Therefore, why would government sanction gay "marriages" today and provide equivalent incentives and benefits for something that is really nothing more than a social experiment at this point?  That makes no sense, especially for a government that is $17 trillion in debt and climbing every day.

If supporters of gay marriage want to talk about "rights" the subject should be changed to "the rights of children" and the Allen and other studies should be cited.  Our children and our tax dollars should not be sacrificed for an unproven social experiment.  Bring the data and facts to show that gay marriage is as beneficial to society as heterosexual marriage.

Sanctioning gay marriage should not be about the gay community feeling better about itself.  It should be about demonstrably showing that it provides similar benefits to children and society in general that traditional marriage has shown over time.

If anyone is honest about it, that should take at least 20-25 years to get reliable data since gay marriage is a relatively new concept.  Let's talk about gay marriage then when we have some facts. Anything less is potentially threatening our children as well as our fragile governmental budgets. That makes no sense.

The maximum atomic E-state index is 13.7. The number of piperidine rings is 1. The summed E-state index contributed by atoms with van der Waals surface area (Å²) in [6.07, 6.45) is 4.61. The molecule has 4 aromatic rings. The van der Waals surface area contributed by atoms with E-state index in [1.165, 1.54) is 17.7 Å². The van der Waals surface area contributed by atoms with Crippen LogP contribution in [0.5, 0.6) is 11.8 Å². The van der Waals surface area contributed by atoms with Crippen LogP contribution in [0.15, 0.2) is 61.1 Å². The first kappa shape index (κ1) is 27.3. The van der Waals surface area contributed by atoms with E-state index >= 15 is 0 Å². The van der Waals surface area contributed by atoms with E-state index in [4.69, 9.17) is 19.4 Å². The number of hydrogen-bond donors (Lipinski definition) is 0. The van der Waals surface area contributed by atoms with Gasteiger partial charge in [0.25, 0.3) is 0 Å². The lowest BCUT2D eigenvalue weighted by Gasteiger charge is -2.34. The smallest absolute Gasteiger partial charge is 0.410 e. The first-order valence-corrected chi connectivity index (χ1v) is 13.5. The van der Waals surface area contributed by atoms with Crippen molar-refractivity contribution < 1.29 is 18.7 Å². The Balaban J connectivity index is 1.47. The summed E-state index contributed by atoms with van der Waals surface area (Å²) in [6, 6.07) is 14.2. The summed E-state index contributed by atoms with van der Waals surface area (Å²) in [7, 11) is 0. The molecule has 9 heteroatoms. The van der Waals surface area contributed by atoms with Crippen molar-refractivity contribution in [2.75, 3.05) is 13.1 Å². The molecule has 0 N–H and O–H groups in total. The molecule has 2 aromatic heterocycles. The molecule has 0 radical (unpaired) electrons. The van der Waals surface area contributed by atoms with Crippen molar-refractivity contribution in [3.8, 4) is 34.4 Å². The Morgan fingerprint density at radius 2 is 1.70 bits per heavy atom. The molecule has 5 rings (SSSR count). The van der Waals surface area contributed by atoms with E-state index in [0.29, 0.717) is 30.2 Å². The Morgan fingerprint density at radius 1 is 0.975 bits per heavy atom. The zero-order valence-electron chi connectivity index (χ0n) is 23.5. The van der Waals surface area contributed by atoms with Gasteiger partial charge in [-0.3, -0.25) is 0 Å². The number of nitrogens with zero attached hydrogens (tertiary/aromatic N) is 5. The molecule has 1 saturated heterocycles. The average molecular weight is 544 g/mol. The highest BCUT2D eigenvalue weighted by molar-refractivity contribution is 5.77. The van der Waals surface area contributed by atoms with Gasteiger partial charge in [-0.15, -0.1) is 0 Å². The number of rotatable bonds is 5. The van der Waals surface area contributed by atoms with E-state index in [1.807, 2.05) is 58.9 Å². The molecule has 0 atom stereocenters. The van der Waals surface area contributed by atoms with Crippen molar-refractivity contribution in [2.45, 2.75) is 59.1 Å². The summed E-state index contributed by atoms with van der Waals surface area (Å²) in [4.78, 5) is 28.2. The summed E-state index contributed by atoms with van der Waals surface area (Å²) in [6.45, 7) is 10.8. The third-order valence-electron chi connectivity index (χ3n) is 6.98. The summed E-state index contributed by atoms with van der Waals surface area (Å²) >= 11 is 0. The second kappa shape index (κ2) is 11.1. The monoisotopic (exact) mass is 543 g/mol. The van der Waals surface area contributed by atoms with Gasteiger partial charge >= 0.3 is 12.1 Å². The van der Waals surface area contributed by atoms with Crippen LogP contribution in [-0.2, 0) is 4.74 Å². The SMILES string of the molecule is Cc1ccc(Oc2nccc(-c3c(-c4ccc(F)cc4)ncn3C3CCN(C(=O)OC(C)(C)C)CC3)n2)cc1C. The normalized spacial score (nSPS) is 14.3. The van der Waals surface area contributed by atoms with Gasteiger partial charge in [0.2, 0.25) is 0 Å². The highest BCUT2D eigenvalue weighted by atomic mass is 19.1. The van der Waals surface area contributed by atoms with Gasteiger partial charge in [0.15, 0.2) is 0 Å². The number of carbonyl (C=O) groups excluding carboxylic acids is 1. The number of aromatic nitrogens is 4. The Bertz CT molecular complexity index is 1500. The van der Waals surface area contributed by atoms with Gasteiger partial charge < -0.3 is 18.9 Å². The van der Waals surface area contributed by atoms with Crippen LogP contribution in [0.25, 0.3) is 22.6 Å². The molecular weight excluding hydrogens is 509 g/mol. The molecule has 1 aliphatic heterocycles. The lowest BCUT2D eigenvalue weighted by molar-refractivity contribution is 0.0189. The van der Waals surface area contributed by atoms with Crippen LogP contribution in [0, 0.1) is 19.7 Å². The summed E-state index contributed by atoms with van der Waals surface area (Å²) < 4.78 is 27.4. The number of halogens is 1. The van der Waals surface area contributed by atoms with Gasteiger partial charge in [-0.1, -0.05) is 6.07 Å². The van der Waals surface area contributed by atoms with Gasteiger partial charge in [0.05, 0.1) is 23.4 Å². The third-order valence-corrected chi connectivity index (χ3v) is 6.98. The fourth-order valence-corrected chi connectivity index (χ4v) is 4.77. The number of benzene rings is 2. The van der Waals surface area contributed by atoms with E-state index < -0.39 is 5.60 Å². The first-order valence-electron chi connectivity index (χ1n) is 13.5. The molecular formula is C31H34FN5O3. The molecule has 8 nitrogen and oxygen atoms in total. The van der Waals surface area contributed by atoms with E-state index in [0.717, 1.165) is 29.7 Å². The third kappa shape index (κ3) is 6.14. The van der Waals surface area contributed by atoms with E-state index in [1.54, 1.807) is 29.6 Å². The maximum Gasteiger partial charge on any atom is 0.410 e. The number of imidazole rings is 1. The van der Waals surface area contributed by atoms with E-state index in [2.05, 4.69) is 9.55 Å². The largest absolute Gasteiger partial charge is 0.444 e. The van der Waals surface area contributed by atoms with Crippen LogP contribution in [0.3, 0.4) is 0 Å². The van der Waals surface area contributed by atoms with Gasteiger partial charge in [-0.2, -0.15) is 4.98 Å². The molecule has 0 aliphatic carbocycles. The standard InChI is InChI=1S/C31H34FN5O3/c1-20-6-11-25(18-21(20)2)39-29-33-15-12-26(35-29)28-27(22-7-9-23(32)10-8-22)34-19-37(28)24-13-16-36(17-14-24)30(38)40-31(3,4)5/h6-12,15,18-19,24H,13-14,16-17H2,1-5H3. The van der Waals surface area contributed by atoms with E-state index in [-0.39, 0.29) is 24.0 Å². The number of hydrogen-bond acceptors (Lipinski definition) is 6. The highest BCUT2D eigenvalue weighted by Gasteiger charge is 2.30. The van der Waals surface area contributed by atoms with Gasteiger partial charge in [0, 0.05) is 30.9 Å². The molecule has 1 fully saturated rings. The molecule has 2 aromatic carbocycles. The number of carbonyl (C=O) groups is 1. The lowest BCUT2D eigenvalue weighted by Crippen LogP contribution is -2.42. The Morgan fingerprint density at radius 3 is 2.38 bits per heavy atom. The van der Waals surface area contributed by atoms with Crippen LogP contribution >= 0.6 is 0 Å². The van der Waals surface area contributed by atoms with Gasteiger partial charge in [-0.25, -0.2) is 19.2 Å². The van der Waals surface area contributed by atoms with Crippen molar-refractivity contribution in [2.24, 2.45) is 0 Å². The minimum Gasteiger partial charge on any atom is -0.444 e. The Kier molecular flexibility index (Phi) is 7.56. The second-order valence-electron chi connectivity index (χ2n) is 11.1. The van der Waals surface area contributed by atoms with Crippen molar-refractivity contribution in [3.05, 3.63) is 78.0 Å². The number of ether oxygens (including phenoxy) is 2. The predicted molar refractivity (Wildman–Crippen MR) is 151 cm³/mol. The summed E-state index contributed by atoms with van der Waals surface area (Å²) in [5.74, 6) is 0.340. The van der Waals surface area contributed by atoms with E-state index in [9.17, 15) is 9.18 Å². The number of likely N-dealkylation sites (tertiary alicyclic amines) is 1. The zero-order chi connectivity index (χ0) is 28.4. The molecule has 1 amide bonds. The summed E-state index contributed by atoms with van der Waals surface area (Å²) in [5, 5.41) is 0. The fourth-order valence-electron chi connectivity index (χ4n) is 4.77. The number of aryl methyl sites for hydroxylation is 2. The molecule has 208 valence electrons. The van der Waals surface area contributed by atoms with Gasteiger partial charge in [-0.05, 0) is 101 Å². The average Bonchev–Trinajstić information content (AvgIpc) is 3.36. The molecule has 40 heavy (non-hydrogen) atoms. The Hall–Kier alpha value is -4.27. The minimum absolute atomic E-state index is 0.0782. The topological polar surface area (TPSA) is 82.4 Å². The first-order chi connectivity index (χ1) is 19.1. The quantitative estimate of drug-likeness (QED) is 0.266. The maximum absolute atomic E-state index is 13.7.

My grandfather used to tell me to never buy a pig in a poke. When I first heard that advice I asked him what he meant.  "Don't buy something until you have seen it. A poke is a sack or bag.  There may not be a pig in that bag."  I understood the lesson quickly.  Why should we buy what the gay lobby is selling?  Let us see what is really going on in those households before we decide whether the benefits outweigh the cost.